ALLEN, George Cyril

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Person

28th June 1900 to 31st July 1982

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Biographical Text

Allen was an economist who did notable work on industrial structures and international trade during the decades before and after the Second World War. He was one of the few Western economists of his time with a deep understanding of Japan and its economy. As well as his academic career he served several times as a government advisor.

Allen was born in Kenilworth, Warwickshire on 28 June 1900, the son of a domestic servant. He was educated at King Henry VIII School in Coventry and then at the University of Birmingham. Here he studied under William Ashley in the Faculty of Commerce, which Ashley had founded in 1902. Ashley remained a strong influence on Allen until the former's death in 1927. Allen graduated with an MComm degree in 1921, writing his thesis on 'Restrictive practices in the copper mining industry'. This work impressed John Maynard Keynes, who published Allen's first article in the Economic Journal in 1923.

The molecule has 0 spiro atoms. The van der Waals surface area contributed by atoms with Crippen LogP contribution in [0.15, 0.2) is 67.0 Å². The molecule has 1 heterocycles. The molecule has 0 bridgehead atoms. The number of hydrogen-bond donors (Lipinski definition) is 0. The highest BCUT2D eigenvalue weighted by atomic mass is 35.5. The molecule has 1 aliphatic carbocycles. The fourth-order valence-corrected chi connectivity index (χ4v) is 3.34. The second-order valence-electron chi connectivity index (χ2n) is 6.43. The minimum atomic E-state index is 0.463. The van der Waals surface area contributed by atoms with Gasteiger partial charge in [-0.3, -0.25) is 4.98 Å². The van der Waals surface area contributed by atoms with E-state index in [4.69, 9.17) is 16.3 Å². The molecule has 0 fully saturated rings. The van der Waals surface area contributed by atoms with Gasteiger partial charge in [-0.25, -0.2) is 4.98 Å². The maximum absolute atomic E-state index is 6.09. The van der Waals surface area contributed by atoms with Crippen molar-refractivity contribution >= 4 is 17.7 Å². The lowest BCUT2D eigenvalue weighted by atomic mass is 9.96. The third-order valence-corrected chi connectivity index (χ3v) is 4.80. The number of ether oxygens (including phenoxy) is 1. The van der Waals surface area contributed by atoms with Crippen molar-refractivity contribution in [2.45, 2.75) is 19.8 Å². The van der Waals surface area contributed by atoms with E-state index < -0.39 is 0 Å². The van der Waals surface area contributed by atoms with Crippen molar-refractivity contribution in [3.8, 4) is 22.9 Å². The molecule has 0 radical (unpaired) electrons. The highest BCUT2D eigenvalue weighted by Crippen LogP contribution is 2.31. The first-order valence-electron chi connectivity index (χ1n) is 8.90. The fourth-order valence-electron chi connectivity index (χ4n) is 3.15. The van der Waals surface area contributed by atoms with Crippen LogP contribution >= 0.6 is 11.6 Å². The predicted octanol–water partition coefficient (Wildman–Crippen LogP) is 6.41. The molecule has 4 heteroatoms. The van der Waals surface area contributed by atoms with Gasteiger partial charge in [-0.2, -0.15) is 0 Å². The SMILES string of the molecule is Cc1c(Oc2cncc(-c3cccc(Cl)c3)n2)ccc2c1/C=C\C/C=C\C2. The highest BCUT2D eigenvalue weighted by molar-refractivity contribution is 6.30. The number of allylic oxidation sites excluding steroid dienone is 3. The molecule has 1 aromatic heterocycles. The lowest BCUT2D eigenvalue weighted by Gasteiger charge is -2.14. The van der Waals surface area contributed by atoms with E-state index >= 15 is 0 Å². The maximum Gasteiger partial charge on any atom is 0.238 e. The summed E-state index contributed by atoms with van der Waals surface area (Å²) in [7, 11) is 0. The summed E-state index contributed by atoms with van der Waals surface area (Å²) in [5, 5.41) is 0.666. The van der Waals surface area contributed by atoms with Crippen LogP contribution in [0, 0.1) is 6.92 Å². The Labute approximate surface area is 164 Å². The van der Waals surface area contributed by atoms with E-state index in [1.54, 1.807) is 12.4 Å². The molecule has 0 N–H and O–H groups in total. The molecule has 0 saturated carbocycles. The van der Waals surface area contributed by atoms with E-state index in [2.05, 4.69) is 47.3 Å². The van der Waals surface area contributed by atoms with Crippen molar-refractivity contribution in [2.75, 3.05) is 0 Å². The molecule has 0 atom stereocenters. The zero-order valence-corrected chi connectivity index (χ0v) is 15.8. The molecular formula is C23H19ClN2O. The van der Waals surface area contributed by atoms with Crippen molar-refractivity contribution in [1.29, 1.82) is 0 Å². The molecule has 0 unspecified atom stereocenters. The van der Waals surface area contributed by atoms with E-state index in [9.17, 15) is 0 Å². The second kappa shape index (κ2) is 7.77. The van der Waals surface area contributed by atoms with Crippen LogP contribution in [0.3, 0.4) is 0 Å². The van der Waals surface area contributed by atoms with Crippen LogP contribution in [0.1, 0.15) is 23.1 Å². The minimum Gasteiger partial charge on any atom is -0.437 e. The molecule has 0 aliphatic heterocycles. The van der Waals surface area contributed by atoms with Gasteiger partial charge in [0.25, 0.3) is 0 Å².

In 1922, at Ashley's suggestion, Allen took up a post as lecturer in economics at the Nagoya Higher Commercial School in Japan. Returning to the UK in 1924, Allen held a research fellowship and then a lectureship in economics at Birmingham while also studying for his PhD; this was awarded in 1928. His thesis was published as The Industrial Development of Birmingham and the Black Country, 1860-1927 in 1929, a work which bears the hallmarks of Ashley's influence. Allen had already published Modern Japan and Its Problems in 1928, the first of many works on Japan. He remained very fond of Japan and had a close personal connection with the country throughout his life, as he describes in his memoir Appointment in Japan, published posthumously in 1983.